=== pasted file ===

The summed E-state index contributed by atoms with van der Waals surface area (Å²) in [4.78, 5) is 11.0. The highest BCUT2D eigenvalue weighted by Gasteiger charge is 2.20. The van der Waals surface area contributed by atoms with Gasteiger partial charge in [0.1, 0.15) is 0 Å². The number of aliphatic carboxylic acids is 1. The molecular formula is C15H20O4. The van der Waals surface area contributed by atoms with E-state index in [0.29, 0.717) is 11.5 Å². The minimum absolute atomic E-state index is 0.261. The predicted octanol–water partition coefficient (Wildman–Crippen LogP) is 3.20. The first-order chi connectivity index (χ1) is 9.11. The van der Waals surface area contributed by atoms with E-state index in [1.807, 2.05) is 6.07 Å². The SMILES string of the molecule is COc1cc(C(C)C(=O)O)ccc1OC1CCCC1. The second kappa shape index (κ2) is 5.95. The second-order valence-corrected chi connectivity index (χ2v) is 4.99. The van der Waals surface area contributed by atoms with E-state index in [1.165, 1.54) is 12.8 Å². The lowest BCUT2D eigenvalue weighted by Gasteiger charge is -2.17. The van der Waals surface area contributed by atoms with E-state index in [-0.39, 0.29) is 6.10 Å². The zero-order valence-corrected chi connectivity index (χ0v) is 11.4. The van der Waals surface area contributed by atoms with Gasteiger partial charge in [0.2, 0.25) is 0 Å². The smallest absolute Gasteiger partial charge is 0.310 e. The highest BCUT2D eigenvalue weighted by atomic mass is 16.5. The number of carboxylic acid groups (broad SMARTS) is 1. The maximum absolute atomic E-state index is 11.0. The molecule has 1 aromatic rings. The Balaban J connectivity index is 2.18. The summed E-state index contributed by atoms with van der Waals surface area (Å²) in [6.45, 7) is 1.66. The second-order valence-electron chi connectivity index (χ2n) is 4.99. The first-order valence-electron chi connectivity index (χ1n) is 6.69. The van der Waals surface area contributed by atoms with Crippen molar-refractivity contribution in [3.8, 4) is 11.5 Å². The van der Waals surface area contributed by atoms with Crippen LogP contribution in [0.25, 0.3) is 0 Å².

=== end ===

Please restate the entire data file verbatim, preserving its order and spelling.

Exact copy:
The summed E-state index contributed by atoms with van der Waals surface area (Å²) in [4.78, 5) is 11.0. The highest BCUT2D eigenvalue weighted by Gasteiger charge is 2.20. The van der Waals surface area contributed by atoms with Gasteiger partial charge in [0.1, 0.15) is 0 Å². The number of aliphatic carboxylic acids is 1. The molecular formula is C15H20O4. The van der Waals surface area contributed by atoms with E-state index in [0.29, 0.717) is 11.5 Å². The minimum absolute atomic E-state index is 0.261. The predicted octanol–water partition coefficient (Wildman–Crippen LogP) is 3.20. The first-order chi connectivity index (χ1) is 9.11. The van der Waals surface area contributed by atoms with E-state index in [1.807, 2.05) is 6.07 Å². The SMILES string of the molecule is COc1cc(C(C)C(=O)O)ccc1OC1CCCC1. The second kappa shape index (κ2) is 5.95. The second-order valence-corrected chi connectivity index (χ2v) is 4.99. The van der Waals surface area contributed by atoms with E-state index in [1.165, 1.54) is 12.8 Å². The lowest BCUT2D eigenvalue weighted by Gasteiger charge is -2.17. The van der Waals surface area contributed by atoms with E-state index in [-0.39, 0.29) is 6.10 Å². The zero-order valence-corrected chi connectivity index (χ0v) is 11.4. The van der Waals surface area contributed by atoms with Gasteiger partial charge in [0.2, 0.25) is 0 Å². The smallest absolute Gasteiger partial charge is 0.310 e. The highest BCUT2D eigenvalue weighted by atomic mass is 16.5. The number of carboxylic acid groups (broad SMARTS) is 1. The maximum absolute atomic E-state index is 11.0. The molecule has 1 aromatic rings. The Balaban J connectivity index is 2.18. The summed E-state index contributed by atoms with van der Waals surface area (Å²) in [6.45, 7) is 1.66. The second-order valence-electron chi connectivity index (χ2n) is 4.99. The first-order valence-electron chi connectivity index (χ1n) is 6.69. The van der Waals surface area contributed by atoms with Crippen molar-refractivity contribution in [3.8, 4) is 11.5 Å². The van der Waals surface area contributed by atoms with Crippen LogP contribution in [0.25, 0.3) is 0 Å².